If you want to terminate the employment contract, you must give notice to the other party in writing in the form of a letter of termination or resignation.
The notice period must be the same for the employer and employee. The length of the notice period should be according to the written contract, or verbal agreement, if there is no written contract.
If you and your employer did not previously agree on a notice period, the following applies:
Length of service
Less than 26 weeks
26 weeks to less than 2 years
2 years to less than 5 years
5 years and above
A termination letter is mandatory. Any notice of termination, either by you or your employer, must be in writing.
If you did not receive a termination letter, ask your employer to give you one. Otherwise, you are still considered as an employee of the company.
- Have your employer sign the termination letter to acknowledge receipt. This helps prevent misunderstandings or disputes.
- Your employer is not required to give a reason for termination as long as due notice has been given. If you want to know the reason, talk to the company’s management or Human Resources department.
Start and end of the notice period
The notice period includes:
- The day on which notice is given.
- Public holidays, rest days and non-working days.
An employee is required to give 1 day’s notice and resigns today. His last day of work will be today, as the notice period includes the day when he served notice.
An employee is required to give 1 month’s notice. If she tenders her resignation on 15 July 2016, her last day of work will be 14 August 2016, as the notice period includes public holidays and weekends.
Waiver of notice period
Both parties may also agree to waive the notice period by mutual consent. Such a waiver should be done in writing.
CPF contribution during the notice period
You and your employer must make CPF contributions for your salary earned during the notice period, while you are still considered an employee of the company.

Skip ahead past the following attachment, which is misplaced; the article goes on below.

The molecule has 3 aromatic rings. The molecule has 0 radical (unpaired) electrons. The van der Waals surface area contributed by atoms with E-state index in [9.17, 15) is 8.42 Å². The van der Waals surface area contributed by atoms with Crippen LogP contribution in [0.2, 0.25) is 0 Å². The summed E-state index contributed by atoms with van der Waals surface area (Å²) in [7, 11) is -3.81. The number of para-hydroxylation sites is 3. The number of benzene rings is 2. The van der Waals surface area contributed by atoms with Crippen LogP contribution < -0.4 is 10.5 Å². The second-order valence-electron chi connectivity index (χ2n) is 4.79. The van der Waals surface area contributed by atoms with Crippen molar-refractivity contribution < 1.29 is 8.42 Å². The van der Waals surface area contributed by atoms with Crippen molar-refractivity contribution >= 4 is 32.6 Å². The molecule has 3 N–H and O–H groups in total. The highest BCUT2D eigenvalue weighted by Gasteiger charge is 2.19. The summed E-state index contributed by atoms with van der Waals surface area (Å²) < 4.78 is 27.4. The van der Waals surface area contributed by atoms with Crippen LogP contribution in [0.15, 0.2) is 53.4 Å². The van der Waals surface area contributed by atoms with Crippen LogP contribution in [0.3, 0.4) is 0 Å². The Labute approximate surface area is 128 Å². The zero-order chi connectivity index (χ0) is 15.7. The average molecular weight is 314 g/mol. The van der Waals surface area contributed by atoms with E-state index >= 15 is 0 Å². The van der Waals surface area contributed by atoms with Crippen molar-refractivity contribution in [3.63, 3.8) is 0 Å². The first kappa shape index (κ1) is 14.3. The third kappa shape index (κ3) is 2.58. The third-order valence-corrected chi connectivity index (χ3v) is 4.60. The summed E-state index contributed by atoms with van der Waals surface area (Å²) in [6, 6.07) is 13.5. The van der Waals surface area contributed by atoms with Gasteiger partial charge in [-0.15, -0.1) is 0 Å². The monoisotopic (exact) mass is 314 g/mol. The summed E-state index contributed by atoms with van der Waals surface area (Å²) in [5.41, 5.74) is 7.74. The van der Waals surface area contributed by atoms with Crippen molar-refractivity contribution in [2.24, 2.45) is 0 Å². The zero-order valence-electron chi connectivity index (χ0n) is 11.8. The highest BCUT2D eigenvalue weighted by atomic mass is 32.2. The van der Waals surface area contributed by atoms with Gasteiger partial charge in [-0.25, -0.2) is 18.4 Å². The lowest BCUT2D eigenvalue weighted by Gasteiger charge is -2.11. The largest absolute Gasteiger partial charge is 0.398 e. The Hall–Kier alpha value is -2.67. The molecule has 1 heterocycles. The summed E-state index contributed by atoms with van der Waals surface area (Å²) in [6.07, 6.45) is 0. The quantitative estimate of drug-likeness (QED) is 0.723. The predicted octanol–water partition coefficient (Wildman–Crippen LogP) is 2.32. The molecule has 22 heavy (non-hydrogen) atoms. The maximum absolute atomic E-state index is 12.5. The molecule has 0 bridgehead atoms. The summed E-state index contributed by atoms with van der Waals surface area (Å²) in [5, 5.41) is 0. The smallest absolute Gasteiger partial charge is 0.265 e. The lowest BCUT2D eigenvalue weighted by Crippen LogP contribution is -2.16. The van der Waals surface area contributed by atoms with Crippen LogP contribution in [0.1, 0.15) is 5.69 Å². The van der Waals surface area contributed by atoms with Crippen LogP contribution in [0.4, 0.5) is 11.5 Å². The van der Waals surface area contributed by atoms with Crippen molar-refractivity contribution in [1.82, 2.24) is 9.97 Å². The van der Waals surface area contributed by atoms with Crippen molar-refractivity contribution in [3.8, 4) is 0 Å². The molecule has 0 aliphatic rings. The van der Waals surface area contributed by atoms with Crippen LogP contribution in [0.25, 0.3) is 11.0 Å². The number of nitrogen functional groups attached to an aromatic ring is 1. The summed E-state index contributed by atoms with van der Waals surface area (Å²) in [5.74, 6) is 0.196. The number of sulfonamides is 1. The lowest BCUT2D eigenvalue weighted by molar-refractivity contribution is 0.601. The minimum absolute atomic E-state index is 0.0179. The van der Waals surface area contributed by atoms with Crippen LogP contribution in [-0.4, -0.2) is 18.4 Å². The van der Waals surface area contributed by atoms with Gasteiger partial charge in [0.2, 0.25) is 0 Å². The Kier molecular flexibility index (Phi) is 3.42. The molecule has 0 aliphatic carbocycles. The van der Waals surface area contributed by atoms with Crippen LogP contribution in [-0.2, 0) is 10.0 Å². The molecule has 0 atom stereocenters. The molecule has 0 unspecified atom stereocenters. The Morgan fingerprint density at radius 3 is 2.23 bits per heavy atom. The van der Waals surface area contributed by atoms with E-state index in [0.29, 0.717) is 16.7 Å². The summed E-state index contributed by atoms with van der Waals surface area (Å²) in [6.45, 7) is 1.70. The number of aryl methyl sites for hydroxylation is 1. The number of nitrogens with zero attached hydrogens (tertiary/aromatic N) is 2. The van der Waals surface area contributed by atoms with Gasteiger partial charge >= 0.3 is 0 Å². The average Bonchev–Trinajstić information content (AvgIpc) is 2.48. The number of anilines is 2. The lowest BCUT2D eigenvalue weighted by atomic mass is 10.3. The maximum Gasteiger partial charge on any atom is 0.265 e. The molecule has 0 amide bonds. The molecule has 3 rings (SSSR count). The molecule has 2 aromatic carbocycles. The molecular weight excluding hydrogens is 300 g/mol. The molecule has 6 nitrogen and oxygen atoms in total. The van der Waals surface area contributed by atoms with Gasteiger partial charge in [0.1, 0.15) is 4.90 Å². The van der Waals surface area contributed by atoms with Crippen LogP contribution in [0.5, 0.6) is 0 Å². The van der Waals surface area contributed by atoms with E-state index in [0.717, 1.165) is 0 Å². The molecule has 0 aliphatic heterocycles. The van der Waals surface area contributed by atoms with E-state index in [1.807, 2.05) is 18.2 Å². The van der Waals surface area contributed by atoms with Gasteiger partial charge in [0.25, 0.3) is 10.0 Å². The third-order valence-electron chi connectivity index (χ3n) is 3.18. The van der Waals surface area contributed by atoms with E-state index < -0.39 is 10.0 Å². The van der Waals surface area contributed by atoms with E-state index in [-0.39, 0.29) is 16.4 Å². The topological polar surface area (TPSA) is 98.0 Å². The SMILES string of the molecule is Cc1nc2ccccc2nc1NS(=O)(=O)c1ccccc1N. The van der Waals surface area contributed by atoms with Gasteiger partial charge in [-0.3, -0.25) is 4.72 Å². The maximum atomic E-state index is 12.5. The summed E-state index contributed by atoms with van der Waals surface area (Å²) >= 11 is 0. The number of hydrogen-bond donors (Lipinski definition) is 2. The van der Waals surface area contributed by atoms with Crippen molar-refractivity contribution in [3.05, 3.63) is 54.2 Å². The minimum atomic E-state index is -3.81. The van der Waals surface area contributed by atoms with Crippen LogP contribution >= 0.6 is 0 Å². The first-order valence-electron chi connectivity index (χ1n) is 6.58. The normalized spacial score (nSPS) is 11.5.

However, CPF contributions are not required for compensation in lieu of notice (notice pay).
Special situations during the notice period
Find out how leave and other scenarios may affect the notice period:
Taking annual leave is based on mutual agreement.
If you're covered by Part IV of the Employment Act, you can either encash or clear your annual leave if your employment was terminated.
If the unused leave is encashed, it should be calculated at the gross rate of pay based on your last drawn salary.
However, if an employee is terminated for misconduct, any unused leave will be forfeited.
You can use your annual leave to offset the notice period in exchange for bringing forward your last day of employment. In this case:
- You would only be paid up to your last day of work.
- The annual leave used to offset the notice will not be paid.
- After your last day, you can start work immediately with your new company.
Alternatively, you can use your annual leave during the notice period, and the days taken will count towards fulfilling the notice period.
If you apply for annual leave during your notice period, and your employer approves it:
- You will be paid for the full notice period.
- You are considered an employee until the last day.
- You cannot join a new company until the notice period is over.
If you apply for unpaid leave while serving notice, your employer can extend the notice period, but only with your agreement.
Whether unpaid leave is granted is at your employer’s discretion.
If you are covered by the Employment Act, and you take sick leave (paid or unpaid) during the notice period, it is treated as part of the notice period. Your employer cannot extend your notice period or claim for any short notice from you.
Reservist training is not considered as part of the notice period. For example, if you go for 1 week of reservist training while serving notice, your notice period will be extended by 1 week.
If you are serving notice, you are still considered an employee of your current employer.
You should check with your existing employer whether you can start work with your new employer during your notice period.
All employees, including those on a fixed-term contract, can resign at any time, as long as they serve the required notice stated in their contract, or make payment in lieu of notice.
If a notice period is not specified in the contract, then it should be aligned to the length of service.
As the workforce of a company directly affects its business, responsible employees should work with their employers to ensure a smooth handover. Employers should also make sure that all salary and allowances are paid to employees before they leave.